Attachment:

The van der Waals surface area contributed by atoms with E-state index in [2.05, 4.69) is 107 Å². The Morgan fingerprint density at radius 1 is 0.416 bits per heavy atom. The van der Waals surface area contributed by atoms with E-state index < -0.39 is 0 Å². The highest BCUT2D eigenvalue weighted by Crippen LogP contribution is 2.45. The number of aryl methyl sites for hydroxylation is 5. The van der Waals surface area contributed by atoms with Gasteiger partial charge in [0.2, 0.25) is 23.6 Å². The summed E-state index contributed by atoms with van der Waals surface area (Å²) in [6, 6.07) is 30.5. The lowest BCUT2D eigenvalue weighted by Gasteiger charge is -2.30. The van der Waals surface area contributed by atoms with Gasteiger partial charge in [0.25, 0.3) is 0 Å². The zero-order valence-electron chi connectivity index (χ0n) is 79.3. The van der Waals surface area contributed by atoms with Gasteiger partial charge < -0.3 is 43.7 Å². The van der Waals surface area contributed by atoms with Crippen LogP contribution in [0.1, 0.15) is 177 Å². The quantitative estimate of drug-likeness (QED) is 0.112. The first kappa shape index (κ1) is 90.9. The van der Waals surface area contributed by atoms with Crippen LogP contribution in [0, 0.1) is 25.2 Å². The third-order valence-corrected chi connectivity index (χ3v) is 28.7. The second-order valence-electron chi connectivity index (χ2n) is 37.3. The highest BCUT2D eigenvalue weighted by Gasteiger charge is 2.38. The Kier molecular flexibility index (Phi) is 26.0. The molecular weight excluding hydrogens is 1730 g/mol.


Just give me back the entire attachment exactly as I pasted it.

The van der Waals surface area contributed by atoms with E-state index in [2.05, 4.69) is 107 Å². The Morgan fingerprint density at radius 1 is 0.416 bits per heavy atom. The van der Waals surface area contributed by atoms with E-state index < -0.39 is 0 Å². The highest BCUT2D eigenvalue weighted by Crippen LogP contribution is 2.45. The number of aryl methyl sites for hydroxylation is 5. The van der Waals surface area contributed by atoms with Gasteiger partial charge in [0.2, 0.25) is 23.6 Å². The summed E-state index contributed by atoms with van der Waals surface area (Å²) in [6, 6.07) is 30.5. The lowest BCUT2D eigenvalue weighted by Gasteiger charge is -2.30. The van der Waals surface area contributed by atoms with Gasteiger partial charge in [0.25, 0.3) is 0 Å². The zero-order valence-electron chi connectivity index (χ0n) is 79.3. The van der Waals surface area contributed by atoms with Gasteiger partial charge < -0.3 is 43.7 Å². The van der Waals surface area contributed by atoms with Crippen LogP contribution in [0.1, 0.15) is 177 Å². The quantitative estimate of drug-likeness (QED) is 0.112. The first kappa shape index (κ1) is 90.9. The van der Waals surface area contributed by atoms with Crippen LogP contribution in [0, 0.1) is 25.2 Å². The third-order valence-corrected chi connectivity index (χ3v) is 28.7. The second-order valence-electron chi connectivity index (χ2n) is 37.3. The highest BCUT2D eigenvalue weighted by Gasteiger charge is 2.38. The Kier molecular flexibility index (Phi) is 26.0. The molecular weight excluding hydrogens is 1730 g/mol.